Coalinga to San Francisco
Woke up really early on the 14th and packed the car, then went in for breakfast. I was really excited to find they had real cereal and milk! It's been a good 6 weeks since I had something wet for breakfast and I wolfed down two bowls full. Read the local newspaper which was very narrow and quite tall. Lead story was about all the destruction that the previous days storm had wrecked, including a death on the I5 not long after we'd driven past there! Other big story was that Arnold Schwarzenegger, Governator of California, had introduced legislation requiring an ignition-linked breathalyzer in certain counties for DUI offenders.
After breakfast we jumped on the road and headed a short distance up the '5. Turned off at the San Luis Reservoir and headed down towards the coast. Much smaller roads here. All along the '5 we'd seen signs labelling the land a "congress created dust bowl"; did a bit of reading and turns out they've lost their subsidized water here and the land is reverting to desert. But then, not far back we'd passed orchard after orchard, so go figure. When we passed the San Luis Reservoir we could see how far down it was; easily 10 or 15m below normal.
And then after a bit more driving we suddenly entered a valley with some of the most intense agriculture I've ever seen. Water was everywhere; obviously not desert here. The road was just a small highway much like you'd find here in NZ, but the fields came right up to the road edge and there wasn't even a fence or ditch between the crops and the road. Would seem that land is so valuable here that they can't waste space on a fence. Was quite weird seeing lettuce fields growing within feet of the road.
As we drove through there were grain elevators everywhere and lots of people out harvesting crops.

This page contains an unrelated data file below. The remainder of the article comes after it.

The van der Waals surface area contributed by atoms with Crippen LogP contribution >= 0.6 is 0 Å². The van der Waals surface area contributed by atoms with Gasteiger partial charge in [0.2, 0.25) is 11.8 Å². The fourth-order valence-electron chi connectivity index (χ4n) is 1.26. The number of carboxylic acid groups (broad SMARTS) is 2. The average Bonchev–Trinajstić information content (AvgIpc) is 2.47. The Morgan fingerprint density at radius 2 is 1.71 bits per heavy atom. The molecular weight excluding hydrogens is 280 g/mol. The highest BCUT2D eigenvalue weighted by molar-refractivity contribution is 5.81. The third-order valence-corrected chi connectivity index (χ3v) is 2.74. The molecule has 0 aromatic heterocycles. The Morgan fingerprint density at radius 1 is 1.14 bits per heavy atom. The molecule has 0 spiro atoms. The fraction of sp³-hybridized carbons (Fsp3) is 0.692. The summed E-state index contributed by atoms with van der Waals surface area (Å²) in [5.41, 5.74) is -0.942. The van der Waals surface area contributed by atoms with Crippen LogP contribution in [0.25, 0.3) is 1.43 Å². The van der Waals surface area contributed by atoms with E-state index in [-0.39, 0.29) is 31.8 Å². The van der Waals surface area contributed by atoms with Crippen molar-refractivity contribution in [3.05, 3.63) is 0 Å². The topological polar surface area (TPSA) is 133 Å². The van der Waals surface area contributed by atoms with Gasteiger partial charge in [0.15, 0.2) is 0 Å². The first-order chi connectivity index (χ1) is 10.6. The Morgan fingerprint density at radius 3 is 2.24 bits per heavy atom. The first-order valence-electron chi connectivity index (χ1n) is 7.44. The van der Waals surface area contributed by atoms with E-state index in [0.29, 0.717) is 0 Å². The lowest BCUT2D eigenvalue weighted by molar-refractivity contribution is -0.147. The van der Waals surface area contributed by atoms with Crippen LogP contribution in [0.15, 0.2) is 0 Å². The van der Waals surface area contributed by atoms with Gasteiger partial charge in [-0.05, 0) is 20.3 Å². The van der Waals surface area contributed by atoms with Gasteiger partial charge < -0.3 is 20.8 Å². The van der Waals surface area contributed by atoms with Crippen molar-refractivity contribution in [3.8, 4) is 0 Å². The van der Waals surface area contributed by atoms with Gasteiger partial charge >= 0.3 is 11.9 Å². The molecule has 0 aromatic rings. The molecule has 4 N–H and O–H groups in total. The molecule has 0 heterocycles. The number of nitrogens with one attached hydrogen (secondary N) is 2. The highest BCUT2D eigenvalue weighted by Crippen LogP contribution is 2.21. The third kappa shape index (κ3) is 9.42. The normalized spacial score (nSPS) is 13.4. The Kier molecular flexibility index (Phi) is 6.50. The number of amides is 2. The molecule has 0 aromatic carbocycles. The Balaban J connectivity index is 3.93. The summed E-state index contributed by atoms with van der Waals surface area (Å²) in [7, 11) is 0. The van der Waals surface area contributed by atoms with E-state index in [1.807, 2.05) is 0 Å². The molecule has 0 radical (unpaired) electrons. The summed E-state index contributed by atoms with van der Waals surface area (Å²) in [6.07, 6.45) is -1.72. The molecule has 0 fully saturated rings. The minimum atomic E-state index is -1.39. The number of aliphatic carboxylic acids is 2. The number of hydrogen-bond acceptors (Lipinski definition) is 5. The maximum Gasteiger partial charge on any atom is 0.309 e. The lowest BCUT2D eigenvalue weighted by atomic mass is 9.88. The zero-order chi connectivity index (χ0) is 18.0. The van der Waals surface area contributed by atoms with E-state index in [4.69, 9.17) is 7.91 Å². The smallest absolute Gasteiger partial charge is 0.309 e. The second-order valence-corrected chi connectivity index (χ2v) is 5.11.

Bit more driving and started seeing the turn off for Freedom; looked funny seeing big signs saying Freedom, thatta way. After a bit more driving we turned and started heading up the coast on California Highway #1. Drove through Santa Cruz and then we were on the coast! Saw a turn off for Bonny Doon, so had to take a photo, and ran up the sand dune to see the surf and took a photo of that too.
Drove up the coast in the gray weather and stopped a bit further up at another rest area. Here a school group was visiting.
The view up the coast was fantastic with lots of wild surf and clouds of haze & rain. Really brought back memories of NZ. By now we didn't have too long to get to San Fran before I had to return the car, and while the GPS was saying we'd get there in heaps of time I was a little sceptical because I still couldn't see anything looking like a city. The road signs however were saying only 20 miles to San Fran, so the concrete had to start somewhere soon, right?!
Drove on for a bit and just when I thought we must've taken a wrong turn somewhere the concrete started. Before long we were on a triple deck 4 lane freeway heading right for the heart of San Fran. Within minutes we were in the heart of San Fran and getting funnelled onto 6th street, then across Market St and now we were only a few blocks from Bush St. All happened very quickly. Filled up the car and returned the car.